Father’s Day: Kids & Fish, Wine & Tapas, and Some Historical Walking Tours

Is there anything as cute as a kid with a fish?
Is there anything as cute as a kid with a fish?


Ahh, how lovely it is to be in Traverse City this week! Warm enough for some serious sunbathing, if not quite warm enough for swimming (not for me, anyway.) A fresh breeze ruffling the maple leaves and making a sweet murmur in the pines, and the water as sweet and blue as you could wish for. The golfers are out doing their thing, the sidewalks are bustling with happy people, and last week’s rains washed the air so clean that I can see Northport Point from my office window.

Karen and I are nearly empty-nesters now, and the approach of Father’s Day gets me all nostalgic for the fun we used to have when our kids were small. One of our very favorite activities was fishing. (OK, it wasn’t Karen’s favorite at all – but the kids and I loved fishing the Boardman River during the salmon run and feeding worms to the bluegills over by Long Lake.)

Anyway, one of the best customs of the season also takes place on June 18. It’s Kid’s Free Fishing Day here in TC; more than 500 young anglers are expected to show up this Saturday between 10 a.m. and 2 p.m. at Northwestern Michigan College’s Great Lakes Campus to take advantage of this great event.

They provide fishing rods, reels, and bait, though kids can bring their own fishing gear, too. More than 2,000 rainbow trout of 10 inches or longer will be stocked for the event under supervision of the Michigan Department of Natural Resources, and volunteers will be on hand to register anglers, give some basic lessons and help clean the fish. There will also be a cooking demonstration to show kids (and adults) how to prepare their catch.

For kids who get bored waiting for their turn, the Great Lakes Children’s Museum will host a free fish painting activity for kids waiting to fish. I presume this means painting pictures of fish, rather than slapping paint on the live ones – though you never know… Free food and refreshments are being provided by Orchard Creek Senior Living and Health Care. Parking is available at NMC’s Great Lakes Campus, just east of the Holiday Inn West Bay on U.S. 31. All children are invited, accompanied by an adult.

On Saturday evening, food and wine lovers may want to head for the Leelanau Peninsula, where the local wineries are putting together their second annual “small plates” event from 6-9 p.m. (A pretty good “date night” idea for Father’s Day. Hint, hint!) It’s a sort of tour of seven Leelanau wineries; at each stop, guests receive a full glass of wine and a “well-paired and substantial tapas dish.” (The “substantial” part is particularly important to us Father’s Day gourmands.) Advance tickets are required; you can buy them for $11 online at www.lpwines.com. I’ve seen the menu, and it’s mouth-watering!

And here’s one more thing, though it’s more about forefathers (and foremothers) than about present-day dads.  The History Center of Traverse City has resumed their popular historical walking tours, and will conduct them all season until October. There are three of these tours each week — Thursdays at 10 a.m., and Tuesdays and Thursdays at 1 p.m. They depart from the History Center (the old Carnegie Library at 322 6th St.) and are led by well-known history aficionados Carol Hale, Fred Hoisington and Greg Fiebing.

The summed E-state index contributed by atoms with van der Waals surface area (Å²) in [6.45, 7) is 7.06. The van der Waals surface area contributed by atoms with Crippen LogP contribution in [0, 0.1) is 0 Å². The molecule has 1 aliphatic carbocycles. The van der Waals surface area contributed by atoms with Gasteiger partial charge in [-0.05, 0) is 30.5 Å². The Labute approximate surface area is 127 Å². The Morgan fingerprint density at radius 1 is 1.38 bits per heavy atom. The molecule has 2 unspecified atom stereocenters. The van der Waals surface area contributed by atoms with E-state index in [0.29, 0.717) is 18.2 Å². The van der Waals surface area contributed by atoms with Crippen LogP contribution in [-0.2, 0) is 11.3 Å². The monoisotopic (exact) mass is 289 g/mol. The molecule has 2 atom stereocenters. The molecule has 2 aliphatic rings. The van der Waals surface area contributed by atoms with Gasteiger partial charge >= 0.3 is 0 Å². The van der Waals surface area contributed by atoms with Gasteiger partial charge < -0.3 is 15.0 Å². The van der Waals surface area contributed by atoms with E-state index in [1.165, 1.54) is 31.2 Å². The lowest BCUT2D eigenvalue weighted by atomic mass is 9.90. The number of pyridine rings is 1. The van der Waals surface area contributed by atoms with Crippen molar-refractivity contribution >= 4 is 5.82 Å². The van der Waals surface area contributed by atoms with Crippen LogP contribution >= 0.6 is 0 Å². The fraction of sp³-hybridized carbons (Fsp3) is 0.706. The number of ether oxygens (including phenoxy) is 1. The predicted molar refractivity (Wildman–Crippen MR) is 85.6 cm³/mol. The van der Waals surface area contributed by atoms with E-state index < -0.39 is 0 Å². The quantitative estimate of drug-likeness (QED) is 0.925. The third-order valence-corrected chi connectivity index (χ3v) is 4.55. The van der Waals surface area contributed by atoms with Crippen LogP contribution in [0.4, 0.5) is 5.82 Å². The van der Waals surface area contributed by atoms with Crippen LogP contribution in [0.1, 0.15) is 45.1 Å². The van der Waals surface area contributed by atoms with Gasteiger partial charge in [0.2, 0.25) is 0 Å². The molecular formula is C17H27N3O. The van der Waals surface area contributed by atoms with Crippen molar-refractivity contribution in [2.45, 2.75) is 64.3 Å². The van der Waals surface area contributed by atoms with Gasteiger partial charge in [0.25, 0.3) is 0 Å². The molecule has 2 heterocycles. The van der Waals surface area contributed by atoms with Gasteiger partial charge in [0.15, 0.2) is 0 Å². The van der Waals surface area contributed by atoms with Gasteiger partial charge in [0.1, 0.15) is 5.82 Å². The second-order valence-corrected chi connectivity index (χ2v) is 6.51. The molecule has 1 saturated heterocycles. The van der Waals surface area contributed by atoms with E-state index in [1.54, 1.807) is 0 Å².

The tours last about an hour and a half, and take you past homes and buildings on Sixth Street, downtown Front Street, Wellington and State, among others. You also get a brief overview of Traverse City history, and admission to the Museum of History and new temporary exhibits. Comfortable walking shoes are encouraged, and you have to register in advance.

Tickets are $12 per person, but they also accept group reservations. Call them at 231-995-0313. For more information, visit www.gtheritagecenter.org or e-mail them at  gthc@gtheritagecenter.com


About mikelovestc

These days, I’m the media relations guy for the Traverse City Convention & Visitors Bureau, but before that I spent 25 years as a reporter and columnist at the Traverse City Record-Eagle, a job that frequently took me out into the most remote backroads, forests, beaches and islands of the beautiful Grand Traverse Region. My strategy was pretty simple — just drive, paddle, ski or walk until you’re certain you’re lost, and then find somebody to talk to. It was a great job! I never intended to live in Traverse City. I grew up in Grand Rapids, spent four years in the Coast Guard in places like Miami Beach, Monterey and San Francisco, and when I finally graduated from college I took a summer job at the Miami Herald. To my surprise, I discovered I didn’t like the tropics nearly as much as I thought I would — and when the Record-Eagle offered me a job I took it, figuring I’d put in a year or two and head off to someplace like Seattle or Portland. What I discovered very quickly is that this place gets to you in a variety of unexpected ways. The beaches here are as lovely as anyplace else I’ve ever been, the weather is mild all year round — warm enough for swimming in September and cold enough for skiing in December — and just about the time you’re getting tired of one season you get another one every bit as pleasant. The people are laid-back and friendly, the music and arts scene is awesome, and the place still hasn’t gotten so sophisticated that a guy like me feels out of place.
This entry was posted in Food & Drink, hiking, history, summer. Bookmark the permalink.

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